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How to prepare your small business for a possible recession

With the recent news and overall financial climate, it's normal to feel worried regarding the looming recession and its impact on your small business finances. It's not just you: According to a recent Empower and Personal Capital survey, 74% of American consumers are worried about a recession. The Harris Poll polled 2,000 U.S. adults between April 19 and April 23 and found that 85% of respondents were concerned about inflation, and 56% said they already saw a decline in their standard of living.

Although downturns are a natural part of the economic cycle, experts are eager to point this out; you should still be ready for one when it happens. Small businesses cannot just rely on disaster loans and tax credit schemes to survive this type of recession, unlike the one brought on by the pandemic. 

But don't worry; below, we have provided a few tips to help you prepare your small business for a possible recession.

Five tips to prepare for a potential recession

Whether a recession is near or a bit further away, you can follow the following tips to prepare your small business:

1. Be informed about recession warning signs

It is typical for stock values to decline and the unemployment rate to increase during a recession. These are some economic indicators that might precipitate or warn of a recession, and you need to keep up with them. It's important to mention that these financial warning signs have historically occurred before most global recessions, so it's verified to be behavior related to recessions. These consist of:

  • Increase in unemployment numbers.

  • Stock market downturns.

  • Decreased mortgage dropping consistently.

  • Governments are talking more about a coming recession. 

  • Reduced output from factories and fulfillment centers.

  • Gross Domestic Product (GDP) declines consecutively.

  • Spikes in numbers of debt for credits and loans. 

2.   Reduce where you spend and how often

It may sound straightforward and obvious, but cutting back on your spending will enable you to contribute more to a "safety net" fund in case you need to, given the current economic climate. You can take the following actions to assist in lowering your cash output:

  • Track your expenses, especially for tax write-offs.

  • Negotiate rates with your suppliers or do more research on different suppliers for better rates.

  • Remove any expenses that are not 100% necessary right now that won't hurt your business for the following year.

  • Research alternatives for negotiation of rent or other vital expenses of your business (such as WiFi prices, and meals, among others.)

  • Start using a dedicated business bank account that will provide perks, cashback, and rewards. 

3. Plan a financial strategy

Every action begins with a plan. And for a recession, you need to put your plan in writing. You must set objectives, create scenarios for yourself, and what to do then. To maintain your small business operating, budget your financial expenses according to your bottom line. To be as organized as possible, create a recession-proof business plan

4. Make cuts on some of your products or services

We all have specific products or services that don't perform as well as others, which doesn't mean we have to dispose of them forever. But during a recession, you should focus on what works best to ensure your business keeps afloat, as a matter of strategy.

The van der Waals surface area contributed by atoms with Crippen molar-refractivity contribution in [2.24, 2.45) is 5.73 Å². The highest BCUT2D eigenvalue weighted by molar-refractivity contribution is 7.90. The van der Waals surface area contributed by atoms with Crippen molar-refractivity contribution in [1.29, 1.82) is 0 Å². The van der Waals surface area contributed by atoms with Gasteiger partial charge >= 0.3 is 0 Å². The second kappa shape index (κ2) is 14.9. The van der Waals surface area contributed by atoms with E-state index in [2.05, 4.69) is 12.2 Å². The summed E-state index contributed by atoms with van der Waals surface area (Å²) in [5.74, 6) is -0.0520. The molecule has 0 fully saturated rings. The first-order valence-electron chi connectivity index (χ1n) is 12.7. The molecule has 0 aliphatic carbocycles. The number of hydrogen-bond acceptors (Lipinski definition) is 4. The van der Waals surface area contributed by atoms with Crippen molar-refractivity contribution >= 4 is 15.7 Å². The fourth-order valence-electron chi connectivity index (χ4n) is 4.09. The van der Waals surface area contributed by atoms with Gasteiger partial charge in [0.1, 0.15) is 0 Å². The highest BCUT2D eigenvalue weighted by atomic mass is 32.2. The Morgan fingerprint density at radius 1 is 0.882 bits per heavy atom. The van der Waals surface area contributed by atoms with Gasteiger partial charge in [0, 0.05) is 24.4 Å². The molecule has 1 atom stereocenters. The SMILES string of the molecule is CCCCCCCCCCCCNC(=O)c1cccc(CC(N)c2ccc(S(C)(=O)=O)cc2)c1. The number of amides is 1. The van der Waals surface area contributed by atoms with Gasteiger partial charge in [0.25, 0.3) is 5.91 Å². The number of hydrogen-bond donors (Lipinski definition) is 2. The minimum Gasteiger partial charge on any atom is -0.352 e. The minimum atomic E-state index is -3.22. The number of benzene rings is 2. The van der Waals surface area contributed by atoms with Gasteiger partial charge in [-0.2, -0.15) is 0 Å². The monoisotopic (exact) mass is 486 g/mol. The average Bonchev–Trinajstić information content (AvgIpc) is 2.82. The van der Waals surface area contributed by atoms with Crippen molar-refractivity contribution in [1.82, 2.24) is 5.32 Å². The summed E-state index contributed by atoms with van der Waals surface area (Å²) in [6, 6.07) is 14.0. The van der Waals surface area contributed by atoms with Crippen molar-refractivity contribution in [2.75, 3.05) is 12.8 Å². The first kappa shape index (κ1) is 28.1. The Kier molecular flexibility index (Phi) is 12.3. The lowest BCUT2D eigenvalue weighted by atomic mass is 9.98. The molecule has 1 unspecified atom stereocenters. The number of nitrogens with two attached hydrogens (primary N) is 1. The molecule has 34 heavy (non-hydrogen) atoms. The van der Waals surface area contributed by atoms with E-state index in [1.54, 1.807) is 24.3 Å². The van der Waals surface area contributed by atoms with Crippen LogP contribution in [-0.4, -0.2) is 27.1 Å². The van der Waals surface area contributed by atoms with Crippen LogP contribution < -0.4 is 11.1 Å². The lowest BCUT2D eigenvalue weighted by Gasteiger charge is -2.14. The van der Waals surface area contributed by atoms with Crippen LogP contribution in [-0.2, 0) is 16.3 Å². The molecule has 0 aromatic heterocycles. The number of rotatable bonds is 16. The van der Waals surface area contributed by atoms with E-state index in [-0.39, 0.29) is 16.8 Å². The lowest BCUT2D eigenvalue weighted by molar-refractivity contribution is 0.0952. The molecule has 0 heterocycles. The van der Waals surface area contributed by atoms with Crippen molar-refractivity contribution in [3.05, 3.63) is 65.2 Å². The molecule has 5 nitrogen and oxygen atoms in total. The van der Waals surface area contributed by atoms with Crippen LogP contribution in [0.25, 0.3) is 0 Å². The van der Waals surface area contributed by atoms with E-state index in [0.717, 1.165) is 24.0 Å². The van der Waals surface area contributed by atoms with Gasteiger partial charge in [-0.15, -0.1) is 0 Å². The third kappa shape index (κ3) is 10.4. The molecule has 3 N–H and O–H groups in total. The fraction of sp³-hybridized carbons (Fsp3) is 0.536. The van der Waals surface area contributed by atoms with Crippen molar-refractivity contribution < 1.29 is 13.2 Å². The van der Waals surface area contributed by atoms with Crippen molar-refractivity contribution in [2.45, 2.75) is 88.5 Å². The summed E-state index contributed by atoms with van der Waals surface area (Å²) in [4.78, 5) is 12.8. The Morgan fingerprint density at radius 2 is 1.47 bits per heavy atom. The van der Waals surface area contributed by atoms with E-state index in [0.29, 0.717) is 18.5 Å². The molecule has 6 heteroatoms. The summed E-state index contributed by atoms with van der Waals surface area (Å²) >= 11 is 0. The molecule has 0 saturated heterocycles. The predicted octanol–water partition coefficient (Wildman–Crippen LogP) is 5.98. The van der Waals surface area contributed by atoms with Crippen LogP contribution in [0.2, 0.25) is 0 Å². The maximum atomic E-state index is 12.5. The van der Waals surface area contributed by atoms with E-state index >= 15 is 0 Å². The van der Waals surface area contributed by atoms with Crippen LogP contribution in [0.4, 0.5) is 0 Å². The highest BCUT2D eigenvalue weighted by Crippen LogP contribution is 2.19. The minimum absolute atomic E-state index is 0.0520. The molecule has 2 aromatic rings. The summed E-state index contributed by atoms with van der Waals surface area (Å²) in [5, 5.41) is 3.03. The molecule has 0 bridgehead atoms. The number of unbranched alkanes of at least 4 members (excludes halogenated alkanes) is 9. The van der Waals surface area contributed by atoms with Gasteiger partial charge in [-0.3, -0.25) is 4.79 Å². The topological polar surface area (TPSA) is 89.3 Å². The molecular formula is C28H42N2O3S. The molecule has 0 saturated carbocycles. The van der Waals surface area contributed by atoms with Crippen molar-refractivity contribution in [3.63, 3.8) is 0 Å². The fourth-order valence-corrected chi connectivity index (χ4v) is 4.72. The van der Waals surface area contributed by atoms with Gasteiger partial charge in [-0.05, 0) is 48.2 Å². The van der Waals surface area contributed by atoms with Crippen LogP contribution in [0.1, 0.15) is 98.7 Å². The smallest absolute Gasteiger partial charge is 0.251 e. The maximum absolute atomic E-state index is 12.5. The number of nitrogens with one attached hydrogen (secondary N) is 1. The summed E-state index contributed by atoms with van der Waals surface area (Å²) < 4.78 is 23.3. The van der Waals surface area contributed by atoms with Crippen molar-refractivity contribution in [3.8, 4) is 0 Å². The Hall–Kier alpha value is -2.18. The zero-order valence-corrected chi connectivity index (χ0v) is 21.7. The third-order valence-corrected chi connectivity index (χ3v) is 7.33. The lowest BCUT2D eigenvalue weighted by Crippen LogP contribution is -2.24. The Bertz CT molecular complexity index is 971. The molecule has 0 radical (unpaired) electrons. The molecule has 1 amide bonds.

You can go through these products and services with your staff or finance department. This makes it easier to spot any services or goods that are not that profitable, so you can pause those services to keep what's working the most and not experiment with expanding. 

The same applies to projects that are not meeting expectations, such as product tests, employee layouts, and service projects. You can also use your cash flow on what matters by cutting these projects.

5. Focus some funds specifically on marketing

Marketing and sales expansion are probably good places to spend any funds you have to keep the firm expanding during this period of uncertainty. Marketing helps create a brand and awareness about your goods or services and stand out to potential clients.

A greater return on investment can be pushed with good marketing. The more your customers or clients are aware of your products or services; the more probable they will contact your company when they require that kind of good or service. Check our guide: "The five steps for creating your perfect strategic marketing planning."

Although many business owners in the U.S. are concerned about a recession, the greatest approach to lessen its effects on your company is to be well-prepared. By adopting the tips outlined above, you can future-proof your company. You can create a 6–24 month plan for your company to improve your cash flow and lessen cash pressures.

Prepare for times of need with One Park Financial

With One Park Financial, you can get the help you need to be financially more secure. How? We work to help owners of small and mid-sized businesses access the working capital that they need. Our process is simple, and we've helped many small companies whom banks have turned down to access funding. As long as you have at least three months in business and at least $7,500 in monthly revenue, we can help you quickly find the working capital you need. To start, you can fill out our online form to see if your small business prequalifies.

Disclaimer: The content of this post has been prepared for informational purposes only. It is not intended to provide and should not be relied on for tax, legal, or accounting advice. Consult with your tax, legal, and accounting advisor before engaging in any transaction.

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